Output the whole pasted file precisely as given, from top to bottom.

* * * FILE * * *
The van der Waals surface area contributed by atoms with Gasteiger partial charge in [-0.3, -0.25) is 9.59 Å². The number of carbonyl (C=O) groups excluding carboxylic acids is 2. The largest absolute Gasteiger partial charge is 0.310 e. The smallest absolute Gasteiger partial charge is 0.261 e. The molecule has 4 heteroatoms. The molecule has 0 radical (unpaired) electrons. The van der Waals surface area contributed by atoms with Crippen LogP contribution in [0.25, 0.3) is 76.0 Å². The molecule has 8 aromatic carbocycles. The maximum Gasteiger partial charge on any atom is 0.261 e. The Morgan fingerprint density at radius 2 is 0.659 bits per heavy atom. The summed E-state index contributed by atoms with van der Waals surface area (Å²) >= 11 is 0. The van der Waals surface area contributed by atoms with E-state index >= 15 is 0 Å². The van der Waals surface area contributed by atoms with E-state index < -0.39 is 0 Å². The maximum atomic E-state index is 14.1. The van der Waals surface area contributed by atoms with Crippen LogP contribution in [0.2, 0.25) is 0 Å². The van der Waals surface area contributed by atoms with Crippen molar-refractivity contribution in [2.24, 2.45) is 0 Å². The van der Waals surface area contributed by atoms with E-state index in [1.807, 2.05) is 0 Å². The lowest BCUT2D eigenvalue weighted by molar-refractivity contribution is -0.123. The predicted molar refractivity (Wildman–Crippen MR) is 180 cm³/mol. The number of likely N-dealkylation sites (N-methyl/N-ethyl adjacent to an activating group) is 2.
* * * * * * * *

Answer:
The van der Waals surface area contributed by atoms with Gasteiger partial charge in [-0.3, -0.25) is 9.59 Å². The number of carbonyl (C=O) groups excluding carboxylic acids is 2. The largest absolute Gasteiger partial charge is 0.310 e. The smallest absolute Gasteiger partial charge is 0.261 e. The molecule has 4 heteroatoms. The molecule has 0 radical (unpaired) electrons. The van der Waals surface area contributed by atoms with Crippen LogP contribution in [0.25, 0.3) is 76.0 Å². The molecule has 8 aromatic carbocycles. The maximum Gasteiger partial charge on any atom is 0.261 e. The Morgan fingerprint density at radius 2 is 0.659 bits per heavy atom. The summed E-state index contributed by atoms with van der Waals surface area (Å²) >= 11 is 0. The van der Waals surface area contributed by atoms with E-state index >= 15 is 0 Å². The van der Waals surface area contributed by atoms with E-state index < -0.39 is 0 Å². The maximum atomic E-state index is 14.1. The van der Waals surface area contributed by atoms with Crippen LogP contribution in [0.2, 0.25) is 0 Å². The van der Waals surface area contributed by atoms with Crippen molar-refractivity contribution in [2.24, 2.45) is 0 Å². The van der Waals surface area contributed by atoms with E-state index in [1.807, 2.05) is 0 Å². The lowest BCUT2D eigenvalue weighted by molar-refractivity contribution is -0.123. The predicted molar refractivity (Wildman–Crippen MR) is 180 cm³/mol. The number of likely N-dealkylation sites (N-methyl/N-ethyl adjacent to an activating group) is 2.